Rainwater data from 24 Chinese cities (Figure 1) that span over 3½ decades were collected and compared in this study. As shown in Figure 1, the Hu Huanyong Line (Hu Line) divides China geographically into two regions based on the pattern of urbanization (Chen et al., 2016; Qi et al., 2016). The eastern area is characterized by faster urbanization, having a denser human population than the west (Chen et al., 2019). Based on the geographical and developmental characteristics, the 24 cities can be categorized into four groups: northern cities in northern provinces, southern cities in southern provinces, metropolises, and southeast coastal cities. The northern provinces include Henan province (Zhengzhou city and Anyang city), Shaanxi province (Xi’an city), Liaoning province (Dalian city and Anshan city), and Shandong province (Qingdao city). Rainwater data of Xi’an city and Anyang city from 2000 to 2015 were used, while data from before 2006 were used for other cities. The southern provinces include Sichuan province (Chengdu city, Leshan city, and Meishan city), Jiangsu province (Nanjing city, Changzhou city, and Taizhou city), Hunan province (Changsha city), and Chongqing city. For Chengdu city and Nanjing city, only rainwater data up to 2006 were used. The metropolises included Beijing, Guangzhou, and Shanghai, among which Guangzhou and Shanghai are southern coastal cities, while Beijing is in the north. These three cities are characterized by heavy industry, a strong economy, a high-density human population, and a sophisticated transportation network (Zhang et al., 2019). Guangzhou is the most developed city in the Pearl River Delta (Zeng and Han, 2020a; Zeng and Han, 2020b), and only data from before 2008 for Guangzhou were used. However, the data from Beijing and Shanghai spanned over 3.5 decades. The southern and southern coastal cities include Nanping city, Foshan city, Guilin city, Nanning city, Yingtan city, Ji’an city, and Nanchang city; rainwater data from before and after 2010 were used for these cities.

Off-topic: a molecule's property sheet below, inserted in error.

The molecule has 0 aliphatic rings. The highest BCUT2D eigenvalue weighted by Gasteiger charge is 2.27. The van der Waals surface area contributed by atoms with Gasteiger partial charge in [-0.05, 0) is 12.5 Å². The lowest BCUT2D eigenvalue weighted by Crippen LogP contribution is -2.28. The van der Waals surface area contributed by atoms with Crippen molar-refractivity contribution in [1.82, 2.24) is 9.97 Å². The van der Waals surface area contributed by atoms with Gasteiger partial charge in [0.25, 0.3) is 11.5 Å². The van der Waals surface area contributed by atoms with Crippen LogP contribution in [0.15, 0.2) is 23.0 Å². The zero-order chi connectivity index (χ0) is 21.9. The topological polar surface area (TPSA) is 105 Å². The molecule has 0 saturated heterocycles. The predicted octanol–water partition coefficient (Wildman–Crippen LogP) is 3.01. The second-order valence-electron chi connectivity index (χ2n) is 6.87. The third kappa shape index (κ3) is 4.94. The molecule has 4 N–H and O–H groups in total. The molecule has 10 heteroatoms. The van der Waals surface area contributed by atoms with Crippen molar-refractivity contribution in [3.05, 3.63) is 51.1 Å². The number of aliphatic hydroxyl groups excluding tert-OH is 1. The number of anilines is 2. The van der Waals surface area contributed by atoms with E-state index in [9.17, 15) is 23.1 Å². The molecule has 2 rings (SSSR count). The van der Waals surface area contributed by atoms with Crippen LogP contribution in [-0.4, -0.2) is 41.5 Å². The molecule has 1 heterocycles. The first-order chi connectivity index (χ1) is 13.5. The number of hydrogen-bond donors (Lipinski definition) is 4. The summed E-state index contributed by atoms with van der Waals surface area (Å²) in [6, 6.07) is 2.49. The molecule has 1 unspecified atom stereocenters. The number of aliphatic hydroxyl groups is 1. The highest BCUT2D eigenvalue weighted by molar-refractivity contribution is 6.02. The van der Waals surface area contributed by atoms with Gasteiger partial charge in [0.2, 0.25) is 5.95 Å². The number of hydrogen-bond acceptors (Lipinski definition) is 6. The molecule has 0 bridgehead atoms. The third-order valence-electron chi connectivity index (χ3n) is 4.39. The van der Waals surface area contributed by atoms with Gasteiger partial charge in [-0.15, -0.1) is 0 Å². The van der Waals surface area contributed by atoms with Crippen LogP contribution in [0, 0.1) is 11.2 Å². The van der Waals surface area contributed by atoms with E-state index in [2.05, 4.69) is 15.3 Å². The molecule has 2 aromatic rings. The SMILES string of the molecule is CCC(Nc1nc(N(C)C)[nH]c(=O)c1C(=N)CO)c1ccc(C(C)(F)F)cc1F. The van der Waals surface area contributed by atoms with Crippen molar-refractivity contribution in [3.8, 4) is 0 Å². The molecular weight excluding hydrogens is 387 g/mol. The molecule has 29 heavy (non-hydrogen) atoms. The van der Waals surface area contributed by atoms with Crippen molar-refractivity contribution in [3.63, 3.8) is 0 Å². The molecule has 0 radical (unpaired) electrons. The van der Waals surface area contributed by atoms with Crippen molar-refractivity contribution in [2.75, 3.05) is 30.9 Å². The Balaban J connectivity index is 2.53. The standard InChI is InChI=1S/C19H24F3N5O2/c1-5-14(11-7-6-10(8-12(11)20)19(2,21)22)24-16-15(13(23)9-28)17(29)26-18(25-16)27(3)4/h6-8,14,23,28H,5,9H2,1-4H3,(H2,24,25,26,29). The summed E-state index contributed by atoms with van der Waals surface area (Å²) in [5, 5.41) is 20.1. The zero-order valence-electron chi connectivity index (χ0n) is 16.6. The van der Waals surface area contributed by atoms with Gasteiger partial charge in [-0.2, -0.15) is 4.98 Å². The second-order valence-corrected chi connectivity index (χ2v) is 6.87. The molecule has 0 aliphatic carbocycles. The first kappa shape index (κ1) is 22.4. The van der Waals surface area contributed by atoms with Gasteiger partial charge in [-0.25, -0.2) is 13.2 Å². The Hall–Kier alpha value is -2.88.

3. Results and discussion
3.1. Chemical composition of rainwater in China
3.1.1. Rainwater chemistry of southern and northern cities
The chemical composition of rainwater in the southern and northern cities of China has changed significantly in recent decades (Figure 2). According to the China Statistical Yearbook (National Bureau of Statistics of the People’s Republic of China, 2018), the cities showed significant SO2 and NOx concentration variations, resulting in discrepancies in the chemical composition of rainwater. Still, we observed a general trend in the chemical composition throughout the decades. Generally, a decline in pH occurred mainly in the late 1990s to mid-2000s, resulting in acid rainwater across China. After that period, a trend of increasing pH ensued, presenting as the gradual alkalization of rainwater. Simultaneously, SO42– concentrations significantly declined, especially in recent years, whereas NO3– levels were somewhat stable or increased slightly. These effects are attributed to the enforcement of some mitigation policies such as the Action Plan for Prevention and Control of Air Pollution in 2013 by the central government (Wang et al., 2018) and other environmental control measures by the local government. The SO42– concentrations of rainwater in the northern cities (e.g., Zhengzhou and Xi’an) were higher than those in southern cities. Such effects could be attributed to the large coal consumption in northern cities, where coal burning is their primary energy source (Shen et al., 2009; Zhang et al., 2015). A previous study reported that coal consumption in Qingdao city, as a primary energy source, reached 11.16 million tons in 2006, of which industrial coal burning accounted for 89% (Wei, 2008). Such dependence on coal energy likely contributed to the increase in SO42– levels in rainwater (Figure 2d).
The wide application of FGD and denitration in Anyang cities achieved approximately 80% efficiency in eliminating acid rain from 2006 to 2016 (Zhao et al., 2017). As a result of coal-burning control in Xi’an city, SO2 emissions decreased from 48 to 24 µg m–3, leading to respective reductions in SO4– and NO3– by 56% and 38% from 2009 to 2015 (Wang et al., 2018). As for southern Chinese cities, acid rain has been severer than that in northern cities, although the pH has been increasing gradually (Figure 2). For instance, the pH increased from 4.4 to 5.1 between 2006 and 2008 in Chengdu city (Figure 2f), as the SO4– concentration decreased onefold, while NO3– increased fivefold (Lei et al., 1997; Wang and Han, 2011). During 2009–2013, the pH range was 5.6–7.0, indicating that acid rain was not an issue in Meishan city (Li, 2015). Elsewhere, Changsha city has often experienced severe acid rain (Figure 2f) at a frequency of >90% (Jiang et al., 2003; Liu and Chang, 2009). However, the phenomenon has improved in recent years. Furthermore, SO4– levels have significantly declined compared to NO3–.
3.1.2. pH and acidic ions of rainwater in metropolises